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Cynthia Velásquez


Instagram @cyyynthiavelasqqquez


I partnered with Chicanx artist, Aarum Alatorre of Pacoima Techno, in a performance piece that centers on belonging, discomfort, and adjusting to post-art school life. Our living performance piece takes the shape of a phone call accompanied with visuals (foto and film). Our aim is to share our deep friendship that serves as a strong foundation to examine our concerns on Latinx Art inclusion and recognition in the art world. As Latinx brown artists making a living off of our art while remaining insistent on being included in the art world raises complicated feelings around being included, getting paid, and getting inspired. Aarum and I share a similar art-making process that directly reflects our daily lives; relationships to family, home, and diasporic identities; generational trauma; music; and side-hustles. Growing up in the San Fernando Valley with immigrant parents, our experience felt similar in art school, prompting us to further reflect on the challenges that come with pursuing art-making in our world where our immigrant parents do not/are unable to support it. Phone calls, voice messages, videos, and fotos are the main ways Aarum and I have recently connected straying away from Zoom (as it’s now too closely associated with our 9-5 job operations). In this CHARLA, we aim to connect, reflect, and honor our experiential knowledge through raw story-telling.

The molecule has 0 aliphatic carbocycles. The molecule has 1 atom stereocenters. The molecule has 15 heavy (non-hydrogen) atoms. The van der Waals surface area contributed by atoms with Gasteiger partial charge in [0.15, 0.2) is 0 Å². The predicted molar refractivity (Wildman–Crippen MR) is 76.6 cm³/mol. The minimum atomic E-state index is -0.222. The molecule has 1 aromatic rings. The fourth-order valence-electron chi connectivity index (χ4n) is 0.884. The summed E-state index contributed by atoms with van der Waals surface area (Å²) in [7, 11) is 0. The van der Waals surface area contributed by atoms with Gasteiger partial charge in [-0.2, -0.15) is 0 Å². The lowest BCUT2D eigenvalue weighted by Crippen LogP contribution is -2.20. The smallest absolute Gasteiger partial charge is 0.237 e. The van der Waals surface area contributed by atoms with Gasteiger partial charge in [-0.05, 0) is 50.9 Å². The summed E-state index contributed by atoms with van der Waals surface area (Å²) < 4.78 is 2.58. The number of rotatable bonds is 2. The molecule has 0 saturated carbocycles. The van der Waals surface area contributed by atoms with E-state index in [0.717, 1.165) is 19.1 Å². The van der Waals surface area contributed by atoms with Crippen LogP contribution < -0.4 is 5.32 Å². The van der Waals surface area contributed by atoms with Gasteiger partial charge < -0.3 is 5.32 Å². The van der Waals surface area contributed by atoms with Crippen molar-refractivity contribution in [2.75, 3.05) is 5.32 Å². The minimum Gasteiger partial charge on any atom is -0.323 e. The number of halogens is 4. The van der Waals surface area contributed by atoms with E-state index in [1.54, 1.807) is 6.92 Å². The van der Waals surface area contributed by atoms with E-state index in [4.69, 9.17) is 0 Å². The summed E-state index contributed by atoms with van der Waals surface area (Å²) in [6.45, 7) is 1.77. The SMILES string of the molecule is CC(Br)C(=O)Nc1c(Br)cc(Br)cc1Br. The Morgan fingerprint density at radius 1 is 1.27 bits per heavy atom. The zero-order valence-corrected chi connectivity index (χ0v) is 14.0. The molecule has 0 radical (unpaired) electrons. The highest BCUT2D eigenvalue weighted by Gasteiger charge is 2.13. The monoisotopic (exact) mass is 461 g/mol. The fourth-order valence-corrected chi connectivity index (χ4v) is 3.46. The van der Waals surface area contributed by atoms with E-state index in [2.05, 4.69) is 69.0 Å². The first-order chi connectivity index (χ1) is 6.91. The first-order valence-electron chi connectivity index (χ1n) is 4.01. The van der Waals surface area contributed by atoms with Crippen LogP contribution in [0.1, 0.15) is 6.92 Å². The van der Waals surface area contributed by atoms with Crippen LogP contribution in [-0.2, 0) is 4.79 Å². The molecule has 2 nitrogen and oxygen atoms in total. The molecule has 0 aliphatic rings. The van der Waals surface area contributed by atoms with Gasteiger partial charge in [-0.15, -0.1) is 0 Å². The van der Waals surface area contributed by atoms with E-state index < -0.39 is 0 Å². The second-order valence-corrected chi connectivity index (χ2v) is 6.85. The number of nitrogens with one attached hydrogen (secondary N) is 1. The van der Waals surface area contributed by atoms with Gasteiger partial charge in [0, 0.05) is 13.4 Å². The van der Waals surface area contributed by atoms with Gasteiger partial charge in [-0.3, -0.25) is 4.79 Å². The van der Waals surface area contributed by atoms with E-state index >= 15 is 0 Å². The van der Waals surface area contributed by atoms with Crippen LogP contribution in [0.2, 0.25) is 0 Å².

Cynthia Velásquez is a queer Latinx artist from LA, CA. As a creative-maker, she is influenced by her experience as a daughter of immigrants, the legacy of story-telling, and the restorative power of chisme. Her work often incorporates photos from her family albums. The photos act as gateways to a collective memory of her childhood in the city. When revisiting old photos, Cynthia’s memories of the moment meld with the many versions she’s heard from others. Chisme meets memory. Memory meets chisme. Her work aims to embrace joy and discomfort associated with identity formation and the magic of memories. Mediums include multimedia painting, ink, clay, audio-recorded stories and photography. Cynthia currently lives in southern Maine with her family.